The Breed History
The gene for longer hair in Siamese cats is autosomal recessive in inheritance, and when these semi-longhaired cats were born into Siamese litters in the 1940s, they were selected for in a new breeding program. Prior to this time, they were considered an undesirable offspring type and called Longhaired Siamese. The early breed development occurred in California and New York during the 1950s. The TICA and CFA accepted this breed in 1970, and FIFe followed in 1972.
Javanese refers to semi-longhaired Siamese (e.g., Balinese) with lynx (tabby) and tortie point patterns instead of classic Siamese solid points (lilac, seal etc). The Javanese as a separate breed was accepted by CFA in 1979-in all other registries Javanese cats are part of the Balinese breed. Overseas the Javanese name is synonymous with Oriental Longhair.
Traditional (Applehead) Balinese cats are of a type derived from the Traditional (Applehead) Siamese. They are of heavier build with a much rounder face and head conformation, smaller ears, and longer haircoat over the body (>2") including ruff, pantaloons, and ear tufting. Most registries do not have a separate partition for this subtype. In the many registries, they are registered but are not generally show cats. Falling somewhere in between the Traditional Balinese and Modern Balinese type is another intermediate type termed "Classic". The name "Balinese" is thought to derive from these cats appearing as graceful as Balinese dancers. Outcrossing to Siamese cats is still allowed in the CFA registry.
Weight: 6-11 lb (2.5-5 kg). Traditional subtype cats average 10-14 lb (4.5-6.5 kg)
Coat: The semi-longhair single coat is fine, silky and flat lying and not much longer than a short haircoat; the longest hairs are found on the tail. They have a dark face mask. All of the Siamese color point coats are represented in the Balinese. In CFA registry, recognition is extended only to blue, chocolate, lilac and seal point-other pointed cats are referred to as Javanese, a separate breed. The body coat color and points of the Balinese usually becomes darker as the cat ages. Intermediate (medium) length coats result from outcross mating. These shorter haired cats are termed variants. This type of coat is short and plush, somewhat in between the shorthair and semi-longhair. These variants are not shown.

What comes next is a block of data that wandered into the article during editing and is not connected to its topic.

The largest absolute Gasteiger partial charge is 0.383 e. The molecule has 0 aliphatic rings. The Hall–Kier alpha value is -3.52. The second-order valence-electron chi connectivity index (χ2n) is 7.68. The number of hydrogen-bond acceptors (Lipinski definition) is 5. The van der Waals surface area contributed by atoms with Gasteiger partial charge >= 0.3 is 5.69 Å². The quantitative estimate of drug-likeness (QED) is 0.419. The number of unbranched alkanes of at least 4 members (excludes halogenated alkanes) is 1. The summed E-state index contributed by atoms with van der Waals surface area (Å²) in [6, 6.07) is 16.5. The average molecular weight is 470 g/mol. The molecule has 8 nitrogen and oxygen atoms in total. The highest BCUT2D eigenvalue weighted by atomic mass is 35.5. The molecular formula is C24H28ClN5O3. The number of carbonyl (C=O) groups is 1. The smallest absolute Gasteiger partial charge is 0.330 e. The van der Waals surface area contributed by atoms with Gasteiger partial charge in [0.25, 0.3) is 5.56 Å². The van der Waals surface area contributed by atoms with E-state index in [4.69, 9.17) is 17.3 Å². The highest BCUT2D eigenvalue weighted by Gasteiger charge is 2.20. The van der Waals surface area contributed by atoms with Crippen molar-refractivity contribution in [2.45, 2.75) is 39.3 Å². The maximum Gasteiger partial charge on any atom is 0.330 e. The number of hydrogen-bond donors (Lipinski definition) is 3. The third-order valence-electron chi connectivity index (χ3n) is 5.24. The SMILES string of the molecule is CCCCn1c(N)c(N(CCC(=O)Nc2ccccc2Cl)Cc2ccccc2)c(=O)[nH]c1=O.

Eyes: Medium in size, sapphire blue, almond shaped. Deeper blue is preferred.
Points of Conformation: These cats share most of the same conformation points as Siamese cats; the longer coat with well-plumed tail is the distinguishing feature. Because of the longer cover of hair though, these cats appear less angular to the eye than the Siamese. Ears are large, with some interior furnishings. The Balinese are built like the Siamese. The head is an elongated tapered wedge with a fine muzzle and straight long nose. Paws are delicate and oval. The tail is tapering, thin and ends in a point.
Grooming: For the Balinese cat, there are low-moderate grooming needs and a low matting tendency.
Recognized Behavior Issues and Traits
Reported breed characteristics include: Highly intelligent, friendly, though some individuals may be aloof. The Balinese are curious, playful and often less vocal, a bit softer voiced, and a bit less active than the Siamese cats. They are also highly social, and need plenty of human contact and mental stimulation; may follow favored people around the house. Balinese cats are content to be lap cats in between burst of activity. Climbing trees or perches are important for these athletic cats; they love being up high. Good with children and dogs; may even curl up and sleep with a favored dog and let themselves be groomed by that dog. If left alone all day, may benefit from another cat in the household. Not suited to an outdoor lifestyle.